2.4 The combination of these factors has had a knock-on effect on the take-up of Computer Science later on. In 2011 only 3,517 out of the 782,779 (or 0.4%) qualifications entered at A-level were in Computing and only 7% (241) of Computing A-level students are girls. [2]

2.5 In November 2011 Ukie launched the Next Gen Skills campaign [3] , an alliance between the digital, creative and hi-tech industries and the UK’s leading skills and educational bodies to ensure the UK develops the computer programming skills it needs for the UK’s economy.

2.6 Over the last year the campaign has made significant progress due to engagement by the Departments for Education and Culture Media and Sport, both of which recognise the need to turn education around. The DfE’s consultation on ICT reform in January this year and work commissioned by the DfE has developed a draft Programme of Study for ICT which will include a computer programming option. [4]

2.7 Aligned with this there has been significant movement in making Computer Science a recognised, rigorous discipline in its own right at GCSE. We are now working with DfE on the implementation of these measures, in particular the new Computer Science curriculum. Major examination bodies have developed or are developing new Computer Science GCSEs and qualifications-removing a major obstacle hindering progress-and together with Computing at School, the Royal Academy of engineering, British CS and others we have submitted a paper to the DfE on the case for inclusion of Computer Science on the E-Bacc.

2.8 In order to address our talent pipeline problem, there is much work still to be done around creating rigorous courses and it is essential that we do not lose momentum here. For example, support for bursaries for 50 new teachers and a Network of Excellence announced on 19th October will need to be enhanced by additional funding in order scale reforms adequately.

2.9 The campaign also advocates concentration on ‘STEAM’ not just ‘STEM’ subjects.  Google Chairman Eric Schmidt critiqued British education in August 2011: "Over the past century, the UK has stopped nurturing its polymaths. You need to bring art and science back together." As the NESTA-Next Gen Report shows, the creative economy needs creative employees – labour market entrants who are not just skilled in Computer Science, but also Art and other creative subjects. There is continuing uncertainty over the status of Art in the new curriculum and the indications are that inclusion in the English Baccalaureate have been rebuffed. We firmly believe that the status of the subject as an essential discipline in the education system needs to be defined at Key Stage 4 and 5.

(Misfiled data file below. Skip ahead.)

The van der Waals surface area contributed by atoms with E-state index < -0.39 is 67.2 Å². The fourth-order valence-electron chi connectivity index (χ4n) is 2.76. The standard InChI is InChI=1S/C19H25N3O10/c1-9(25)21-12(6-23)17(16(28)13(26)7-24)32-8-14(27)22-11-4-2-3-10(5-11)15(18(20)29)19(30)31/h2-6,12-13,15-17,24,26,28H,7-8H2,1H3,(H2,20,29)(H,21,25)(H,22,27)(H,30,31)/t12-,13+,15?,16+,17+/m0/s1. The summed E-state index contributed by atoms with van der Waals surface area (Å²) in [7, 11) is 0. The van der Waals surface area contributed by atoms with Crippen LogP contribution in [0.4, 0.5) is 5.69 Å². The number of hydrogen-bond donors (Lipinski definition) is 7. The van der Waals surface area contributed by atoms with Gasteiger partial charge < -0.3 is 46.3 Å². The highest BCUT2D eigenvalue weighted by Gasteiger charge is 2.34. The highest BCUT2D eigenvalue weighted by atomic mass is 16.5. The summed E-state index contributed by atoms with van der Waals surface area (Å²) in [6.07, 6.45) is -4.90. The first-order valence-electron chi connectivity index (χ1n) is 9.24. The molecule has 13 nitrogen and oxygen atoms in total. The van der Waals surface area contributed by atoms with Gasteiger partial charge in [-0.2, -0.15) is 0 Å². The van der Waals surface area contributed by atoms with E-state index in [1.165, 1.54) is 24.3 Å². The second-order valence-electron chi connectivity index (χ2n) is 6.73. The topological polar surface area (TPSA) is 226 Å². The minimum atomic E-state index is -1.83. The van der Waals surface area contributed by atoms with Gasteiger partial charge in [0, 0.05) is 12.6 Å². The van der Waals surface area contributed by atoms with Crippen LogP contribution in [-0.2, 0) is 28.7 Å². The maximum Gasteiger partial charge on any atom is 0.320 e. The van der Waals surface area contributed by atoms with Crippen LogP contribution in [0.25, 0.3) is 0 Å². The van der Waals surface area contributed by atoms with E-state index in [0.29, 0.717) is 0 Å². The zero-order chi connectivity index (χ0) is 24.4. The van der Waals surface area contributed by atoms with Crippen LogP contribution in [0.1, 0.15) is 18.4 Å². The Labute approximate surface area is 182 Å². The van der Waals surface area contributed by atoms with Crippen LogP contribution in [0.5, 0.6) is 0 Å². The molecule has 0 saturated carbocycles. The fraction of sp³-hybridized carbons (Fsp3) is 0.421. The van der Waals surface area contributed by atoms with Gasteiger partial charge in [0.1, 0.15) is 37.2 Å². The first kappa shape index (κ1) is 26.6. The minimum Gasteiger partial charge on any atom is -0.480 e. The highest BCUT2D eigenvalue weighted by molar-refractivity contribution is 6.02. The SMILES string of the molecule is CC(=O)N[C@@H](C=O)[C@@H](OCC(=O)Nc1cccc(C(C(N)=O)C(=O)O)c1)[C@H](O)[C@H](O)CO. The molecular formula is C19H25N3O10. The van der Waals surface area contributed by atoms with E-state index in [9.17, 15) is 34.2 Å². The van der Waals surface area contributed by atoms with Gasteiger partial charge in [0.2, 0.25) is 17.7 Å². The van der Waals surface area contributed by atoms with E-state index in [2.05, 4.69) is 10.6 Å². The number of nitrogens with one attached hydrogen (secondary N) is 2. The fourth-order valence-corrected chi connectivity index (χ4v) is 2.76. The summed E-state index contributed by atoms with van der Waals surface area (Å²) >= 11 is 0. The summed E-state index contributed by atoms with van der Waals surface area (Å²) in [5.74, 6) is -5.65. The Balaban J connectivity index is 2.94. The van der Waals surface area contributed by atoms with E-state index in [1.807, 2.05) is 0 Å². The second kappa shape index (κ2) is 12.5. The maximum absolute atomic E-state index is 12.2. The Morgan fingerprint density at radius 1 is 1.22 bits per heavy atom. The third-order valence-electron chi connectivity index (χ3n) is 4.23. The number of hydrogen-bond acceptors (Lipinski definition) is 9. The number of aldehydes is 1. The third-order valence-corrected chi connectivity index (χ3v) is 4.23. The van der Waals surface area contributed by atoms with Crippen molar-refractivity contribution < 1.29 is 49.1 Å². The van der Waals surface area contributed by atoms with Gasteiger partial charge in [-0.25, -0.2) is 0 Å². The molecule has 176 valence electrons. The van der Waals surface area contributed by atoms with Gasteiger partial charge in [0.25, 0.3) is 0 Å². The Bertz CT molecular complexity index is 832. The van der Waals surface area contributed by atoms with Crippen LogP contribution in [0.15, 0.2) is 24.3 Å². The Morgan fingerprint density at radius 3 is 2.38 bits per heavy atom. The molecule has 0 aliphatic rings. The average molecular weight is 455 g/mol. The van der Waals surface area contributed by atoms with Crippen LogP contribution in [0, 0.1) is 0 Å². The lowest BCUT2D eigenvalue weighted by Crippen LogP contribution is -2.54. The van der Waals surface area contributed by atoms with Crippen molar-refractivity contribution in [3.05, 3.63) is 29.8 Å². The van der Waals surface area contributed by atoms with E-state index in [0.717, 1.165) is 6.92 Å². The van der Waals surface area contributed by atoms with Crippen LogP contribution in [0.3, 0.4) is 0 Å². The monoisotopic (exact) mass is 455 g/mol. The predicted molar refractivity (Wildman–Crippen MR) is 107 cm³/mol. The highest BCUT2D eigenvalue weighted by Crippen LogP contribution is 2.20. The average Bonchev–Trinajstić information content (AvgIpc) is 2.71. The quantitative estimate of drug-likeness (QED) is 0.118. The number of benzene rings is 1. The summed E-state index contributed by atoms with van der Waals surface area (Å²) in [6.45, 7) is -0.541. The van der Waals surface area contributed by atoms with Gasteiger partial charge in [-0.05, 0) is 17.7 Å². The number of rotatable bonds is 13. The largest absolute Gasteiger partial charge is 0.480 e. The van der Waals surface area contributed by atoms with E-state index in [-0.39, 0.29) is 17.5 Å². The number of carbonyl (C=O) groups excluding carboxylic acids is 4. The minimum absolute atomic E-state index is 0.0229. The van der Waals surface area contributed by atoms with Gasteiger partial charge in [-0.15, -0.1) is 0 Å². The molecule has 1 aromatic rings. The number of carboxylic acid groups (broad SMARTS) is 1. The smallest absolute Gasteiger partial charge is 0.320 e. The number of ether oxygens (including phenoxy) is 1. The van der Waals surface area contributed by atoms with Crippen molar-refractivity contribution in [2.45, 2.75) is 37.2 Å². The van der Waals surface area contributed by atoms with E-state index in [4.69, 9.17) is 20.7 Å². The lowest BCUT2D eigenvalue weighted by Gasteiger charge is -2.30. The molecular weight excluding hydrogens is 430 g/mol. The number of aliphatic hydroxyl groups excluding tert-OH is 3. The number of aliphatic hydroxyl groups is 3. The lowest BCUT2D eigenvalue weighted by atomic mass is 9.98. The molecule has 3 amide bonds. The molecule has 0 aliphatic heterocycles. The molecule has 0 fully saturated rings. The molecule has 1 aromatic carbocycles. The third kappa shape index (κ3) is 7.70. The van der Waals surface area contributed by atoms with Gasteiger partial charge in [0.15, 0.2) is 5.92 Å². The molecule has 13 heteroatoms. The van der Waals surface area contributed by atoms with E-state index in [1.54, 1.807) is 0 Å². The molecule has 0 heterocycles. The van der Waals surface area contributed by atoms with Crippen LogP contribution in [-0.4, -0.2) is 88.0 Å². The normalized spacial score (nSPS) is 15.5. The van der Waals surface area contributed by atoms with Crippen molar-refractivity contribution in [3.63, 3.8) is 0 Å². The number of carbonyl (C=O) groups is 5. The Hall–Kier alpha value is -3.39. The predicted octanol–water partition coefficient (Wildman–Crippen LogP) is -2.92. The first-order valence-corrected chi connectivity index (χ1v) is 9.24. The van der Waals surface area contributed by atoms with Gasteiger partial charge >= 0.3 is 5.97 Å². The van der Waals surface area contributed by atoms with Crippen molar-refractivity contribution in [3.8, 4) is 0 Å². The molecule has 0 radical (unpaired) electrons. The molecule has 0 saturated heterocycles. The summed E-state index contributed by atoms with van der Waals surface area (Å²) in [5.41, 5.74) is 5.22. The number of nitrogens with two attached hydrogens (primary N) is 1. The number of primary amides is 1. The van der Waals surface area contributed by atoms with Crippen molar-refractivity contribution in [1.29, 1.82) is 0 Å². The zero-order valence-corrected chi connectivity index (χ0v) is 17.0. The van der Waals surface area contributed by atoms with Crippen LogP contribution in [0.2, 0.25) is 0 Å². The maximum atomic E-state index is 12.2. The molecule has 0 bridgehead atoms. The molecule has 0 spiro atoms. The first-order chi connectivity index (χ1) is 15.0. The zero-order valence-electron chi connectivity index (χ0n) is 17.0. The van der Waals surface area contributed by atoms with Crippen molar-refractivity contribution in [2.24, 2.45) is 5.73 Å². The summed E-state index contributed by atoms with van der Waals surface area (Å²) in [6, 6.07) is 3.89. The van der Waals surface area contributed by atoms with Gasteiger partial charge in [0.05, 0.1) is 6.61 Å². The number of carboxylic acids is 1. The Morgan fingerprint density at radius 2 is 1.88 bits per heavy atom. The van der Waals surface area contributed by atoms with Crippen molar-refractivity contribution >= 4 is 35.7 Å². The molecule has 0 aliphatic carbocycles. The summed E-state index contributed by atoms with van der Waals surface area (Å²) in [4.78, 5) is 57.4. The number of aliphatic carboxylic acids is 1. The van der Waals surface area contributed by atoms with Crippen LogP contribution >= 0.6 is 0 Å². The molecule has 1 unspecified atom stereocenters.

2.10 Ukie, through its Next Gen Skills Campaign, will continue to work with government to ensure computer science is fully embedded in the national curriculum and that there are enough teachers being trained to teach this crucial subject. We also call on government to make computer science a part of the English Baccalaureate and to recognise art as a crucial skill required by many of the UK’s digital and creative industries.

3. UK Tax Environment

3.1. The games industry is both highly competitive and truly global. The UK industry has also found to its cost in recent years that the talent that supports the industry is highly mobile. Ukie campaigned for several years for the Government to implement a form of targeted tax relief for games production to allow the UK to compete with the likes of France and Canada, whose governments had decided to actively encourage the growth of the industry in their country.